Liverpool’s congested fixture schedule, and their continued participation in three competitions at this stage in the season, is noticeably stretching a thin squad, and if Brendan Rodgers is to prioritise one target over the other, this must be Champions League qualification.
That includes four games in the next two weeks, and Rodgers may need to decide which target is the most important: attaining silverware in the FA Cup, or Champions League qualification through the league or in Europe.
For a multitude of reasons, this goal must be the Champions League. Read on.
“Do it For Gerrard.”
One salient subplot to fuel Liverpool’s desire for FA Cup glory this season is the impending departure of captain Steven Gerrard, who himself stress his intention to bow out of Merseyside with at least one more piece of silverware this season.
“From a selfish point of view, it’s always a trophy and it’s always medals, for me,” Gerrard claimed in interview with LFC TV on his announcement. “I’d love nothing better than to walk around Wembley or a big stadium at the end of the season with a trophy for them.”
Gerrard mentions the word “trophy” on four separate occasions during that interview, underlining his fixation.
The caveat that this season’s FA Cup final falls on Gerrard’s 35th birthday should not serve as added motivation — he’s not turning 10, after all.
The reality must outweigh the sentiment if Liverpool are stuck in the situation of having to prioritise one or the other.
Besides the captain’s personal achievement, and the potential momentum a cup win can build (although Arsenal are arguably in the same position as they were last season, before their FA Cup success), the benefits of winning the FA Cup pale compared to a top-four placing.
The Profits of Champions League Football
Next season’s Champions League represents a footballing goldmine.
In November of 2013 broadcasting’s chinless wonder, BT Sport, secured the rights to all Champions League and Europa League games from the start of the 2015/16 season, in a sensational £897 million, three-year deal.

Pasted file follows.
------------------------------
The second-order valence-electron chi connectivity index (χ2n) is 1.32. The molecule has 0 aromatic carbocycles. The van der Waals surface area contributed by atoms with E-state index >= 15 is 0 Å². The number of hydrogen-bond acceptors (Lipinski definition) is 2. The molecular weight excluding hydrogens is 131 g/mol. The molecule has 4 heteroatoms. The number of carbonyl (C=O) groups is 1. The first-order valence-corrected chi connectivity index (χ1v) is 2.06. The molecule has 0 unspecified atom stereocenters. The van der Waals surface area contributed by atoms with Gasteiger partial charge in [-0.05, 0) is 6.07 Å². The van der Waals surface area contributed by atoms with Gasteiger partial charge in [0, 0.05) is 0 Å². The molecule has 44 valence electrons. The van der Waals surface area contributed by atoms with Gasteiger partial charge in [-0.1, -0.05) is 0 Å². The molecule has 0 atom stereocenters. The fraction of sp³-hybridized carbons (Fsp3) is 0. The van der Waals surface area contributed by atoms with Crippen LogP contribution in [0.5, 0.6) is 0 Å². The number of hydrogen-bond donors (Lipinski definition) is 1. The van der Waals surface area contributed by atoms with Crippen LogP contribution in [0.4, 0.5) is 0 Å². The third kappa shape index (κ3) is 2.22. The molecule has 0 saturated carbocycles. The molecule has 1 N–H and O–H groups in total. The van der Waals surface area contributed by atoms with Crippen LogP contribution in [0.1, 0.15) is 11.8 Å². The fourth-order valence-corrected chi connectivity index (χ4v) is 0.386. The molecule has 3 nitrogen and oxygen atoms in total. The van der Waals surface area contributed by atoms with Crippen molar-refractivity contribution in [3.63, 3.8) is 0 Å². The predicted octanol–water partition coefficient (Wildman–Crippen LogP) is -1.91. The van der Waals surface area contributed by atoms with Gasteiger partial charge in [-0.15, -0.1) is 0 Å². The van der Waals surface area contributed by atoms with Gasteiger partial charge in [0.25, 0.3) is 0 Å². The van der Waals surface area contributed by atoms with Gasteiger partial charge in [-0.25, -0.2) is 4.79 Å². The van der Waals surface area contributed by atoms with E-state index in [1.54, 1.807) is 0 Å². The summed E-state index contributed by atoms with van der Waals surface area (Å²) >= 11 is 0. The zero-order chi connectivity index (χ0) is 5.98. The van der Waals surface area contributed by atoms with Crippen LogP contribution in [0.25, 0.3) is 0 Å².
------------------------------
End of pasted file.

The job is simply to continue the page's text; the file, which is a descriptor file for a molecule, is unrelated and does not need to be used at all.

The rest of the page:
“[The] deal, running from 2015-18, should see English clubs’ earnings from the Champions League increase by £15million to £20million a year,” Ziegler continued.
This accurately cynical summary outlines just why Liverpool need to prioritise Champions League qualification this season.
Whether or not you agree with Liverpool’s summer transfer dealings, and however much of a factor the £75 million sale of Luis Suarez played, the club were able to sanction a much more significant financial outlay on the likes of Lazar Markovic and Adam Lallana due to their additional earnings.
This will only increase with this new deal.
An extra £20 million a year could produce two more Emre Cans, or another Markovic.
Furthermore, precedent shows that sustained Champions League participation is more likely to entice big-name stars to the club—this is arguably where Liverpool failed in their attempts to lure Alexis Sanchez to Merseyside in the summer, with the Chilean preferring European regulars Arsenal.
It may be a reductive view, but Liverpool are better off building slowly towards success.
The unfortunate injury layoff of Daniel Sturridge this season, and the subsequent failures of Rickie Lambert, Fabio Borini and Mario Balotelli in filling the void left by Liverpool’s centre-forward talisman, has effectively derailed any chance of Rodgers repeating last season’s success.
With fixtures piling up across February and beyond, Liverpool are finding their squad to be incredibly thin.
Injuries to the current spine of Rodgers’ squad would seriously deplete their chances this season, as recent injury suffered by Lucas Leiva outlines—whether the side should be in this situation or not, after such significant investment, is irrelevant.
Liverpool need another summer of sustained investment to continue their pursuit of long-term success. Only Champions League qualification can ensure this level of financial power, and that is why Liverpool must make this their priority this season.
The ramifications of not being in the Champions League next season could be long felt at Anfield, where the Reds are already playing catch up on their rivals financially. Being in Europe’s elite when the money grows so substantially will provide opportunity to close that gap, rather than the gap widening more than ever.
Yes, we’d all like to win trophies, but Liverpool FC needs Champions League football – it’s vital to the club’s future.
Should Liverpool prioritise Champions League qualification this season? Let us know in the comments below.